Rooso opened the door. There wasn’t even a squeak in the hinges. He motioned her into the room. It was no different than any other room in the lower levels of the city. She had seen one just like it in Delhaven. There was a bed, a small table, a chair, and a chamber pot in the corner. On the table was a bowl for washing and a pitcher filled with water.
Hilda skirted the bed and sat down on the chair. Rooso leaned against the door and looked at her. She must have given away her suspicions because Rooso sighed. She was at a disadvantage by sitting so she decided to make the first verbal attack.

“What are you doing here instead of by my sister’s side in Delhaven?”

His face went from smiles to no expression at all. Hilda looked at the change in his face and didn’t say a word. He finally spoke, “She threw me out.”

Hilda lifted an eyebrow, waiting for him to finish his explanation. He closed his mouth.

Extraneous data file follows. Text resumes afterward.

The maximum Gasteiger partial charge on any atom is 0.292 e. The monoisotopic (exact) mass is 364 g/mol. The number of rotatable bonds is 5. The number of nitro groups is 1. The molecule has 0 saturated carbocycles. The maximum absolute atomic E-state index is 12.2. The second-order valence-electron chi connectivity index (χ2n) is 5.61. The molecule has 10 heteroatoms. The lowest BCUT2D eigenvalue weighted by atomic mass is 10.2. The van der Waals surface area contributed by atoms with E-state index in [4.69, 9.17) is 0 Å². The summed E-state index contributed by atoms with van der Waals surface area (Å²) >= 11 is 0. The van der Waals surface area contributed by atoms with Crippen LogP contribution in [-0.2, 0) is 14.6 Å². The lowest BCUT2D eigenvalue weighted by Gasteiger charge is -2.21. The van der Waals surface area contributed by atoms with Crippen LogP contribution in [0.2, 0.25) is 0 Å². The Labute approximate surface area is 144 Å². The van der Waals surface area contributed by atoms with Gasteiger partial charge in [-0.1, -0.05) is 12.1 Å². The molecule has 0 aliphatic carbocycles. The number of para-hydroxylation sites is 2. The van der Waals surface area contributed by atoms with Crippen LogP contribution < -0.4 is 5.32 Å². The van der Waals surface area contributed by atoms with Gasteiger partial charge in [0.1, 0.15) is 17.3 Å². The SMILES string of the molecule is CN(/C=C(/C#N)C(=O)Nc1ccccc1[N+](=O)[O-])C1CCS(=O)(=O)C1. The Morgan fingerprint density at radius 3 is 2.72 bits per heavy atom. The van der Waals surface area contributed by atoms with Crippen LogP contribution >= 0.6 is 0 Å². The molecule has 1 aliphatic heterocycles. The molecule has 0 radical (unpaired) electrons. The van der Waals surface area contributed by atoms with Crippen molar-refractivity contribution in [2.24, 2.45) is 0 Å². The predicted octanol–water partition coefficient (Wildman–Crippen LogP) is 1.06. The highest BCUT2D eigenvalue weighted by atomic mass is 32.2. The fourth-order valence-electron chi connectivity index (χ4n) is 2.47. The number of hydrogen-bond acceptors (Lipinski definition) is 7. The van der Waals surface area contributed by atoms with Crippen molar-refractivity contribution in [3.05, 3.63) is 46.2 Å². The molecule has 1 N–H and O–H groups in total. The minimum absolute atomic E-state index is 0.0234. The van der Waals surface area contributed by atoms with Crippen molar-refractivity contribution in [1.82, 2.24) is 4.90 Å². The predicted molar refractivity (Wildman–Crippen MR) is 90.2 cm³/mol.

“So what did you do?” She asked him. Rooso had always been a devil-may-care creature and general troublemaker when he was drinking at her inn. He was good for a laugh and really good for a bar fight. But when she had seen the two of them together, she had had that feeling that they were bonded for life. He was the jester to Mistress Mary Rose’s serious approach to life.

His faced switched to the smiling rogue that Hilda knew well. “She just got tired of me.”

Hilda’s suspicions didn’t just knock, they roared into her mind. “What the hell did you do?”

Then Hilda looked, really looked at him and the colors swirling around him. There was a black net that covered him. The red sparks leaped through the net. He couldn’t tell her what he was doing … she would have to guess. The black net kept him from speaking the the truth so he would have to talk around it.

“I came back to talk to you, Hilda,” he said patiently. Of course he did. She was probably the only one who could help him. “Or Michael,” he continued.

Why did he have a black net restraining him? He may have been punished for his illegal activities. This man did have a high degree in deviltry and thieving. He loved to gamble, drink, and carouse. Maybe he went awry with a mage and the mage placed that net around his aura.